At the time of going to press we were able to squeeze in an important
article on a report by the World Health Organisation at the end of
April which issues stark warning that the world is about to enter a
so-called ‘post antibiotic’ era where minor infections could once again
be fatal. The WHO says antimicrobial resistance – although not new –
has now reached dangerous levels and that the public at large around
the world is now at risk succumbing to diseases like sepsis, diarrhoea
and pneumonia because the antibiotics used to treat these diseases are
increasingly failing to work. Read the report on page 22.
The dreaded polio has returned to Iraq after an absence of 14 years.
And despite a massive vaccination campaign, experts believe vaccination
alone is not enough to halt the spread of this incurable and highly
contagious disease in the country. They say current living conditions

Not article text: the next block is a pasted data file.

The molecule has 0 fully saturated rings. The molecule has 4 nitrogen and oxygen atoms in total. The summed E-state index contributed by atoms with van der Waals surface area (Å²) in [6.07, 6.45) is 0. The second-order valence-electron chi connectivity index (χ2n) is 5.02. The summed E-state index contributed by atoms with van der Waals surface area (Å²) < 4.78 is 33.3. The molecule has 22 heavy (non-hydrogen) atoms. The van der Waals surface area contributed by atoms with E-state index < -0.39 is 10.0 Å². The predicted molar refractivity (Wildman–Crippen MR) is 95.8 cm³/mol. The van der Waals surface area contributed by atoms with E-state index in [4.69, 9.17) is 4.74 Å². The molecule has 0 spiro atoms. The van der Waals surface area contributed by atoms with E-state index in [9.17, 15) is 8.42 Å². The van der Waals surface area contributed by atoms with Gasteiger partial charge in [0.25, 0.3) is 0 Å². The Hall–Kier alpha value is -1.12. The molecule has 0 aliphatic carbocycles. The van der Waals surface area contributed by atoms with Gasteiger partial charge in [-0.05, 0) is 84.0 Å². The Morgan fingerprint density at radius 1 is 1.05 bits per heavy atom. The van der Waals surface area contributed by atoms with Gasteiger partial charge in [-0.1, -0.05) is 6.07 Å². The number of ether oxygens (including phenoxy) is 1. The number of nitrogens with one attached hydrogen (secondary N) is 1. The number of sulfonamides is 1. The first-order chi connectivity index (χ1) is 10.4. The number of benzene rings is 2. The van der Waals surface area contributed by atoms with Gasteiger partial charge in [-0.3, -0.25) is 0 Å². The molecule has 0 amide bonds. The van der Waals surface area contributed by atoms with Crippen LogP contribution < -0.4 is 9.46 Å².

– dire poverty, lack of sanitation and contaminated water exacerbate
the problem and unless these are resolved vaccination alone is likely
to fail. Read the Iraq Update on page 20.
Also in this issue we look at healthcare research in Qatar in our Qatar
report, where we speak to two researchers at Weill Cornell Medical
College in Qatar about their studies. One is looking at how a form
of microRNA helps control cholesterol and the other is mapping the
Qatari genome to help prevent inherited diseases. The report is on
3D printing is relatively new technology and is set to revolutionise
many fields, not least healthcare. A group of surgeons from Kobe University
in Japan has combined the 3D imaging capabilities of Computer
Tomography, with 3D printing, to produce exact scale model of
kidneys prior to surgery. This allows surgeons to practice surgery in
difficult kidney cancer cases. Read the report on page 28.
As usual you will find a wealth of informative news, interviews and
reviews in this issue.
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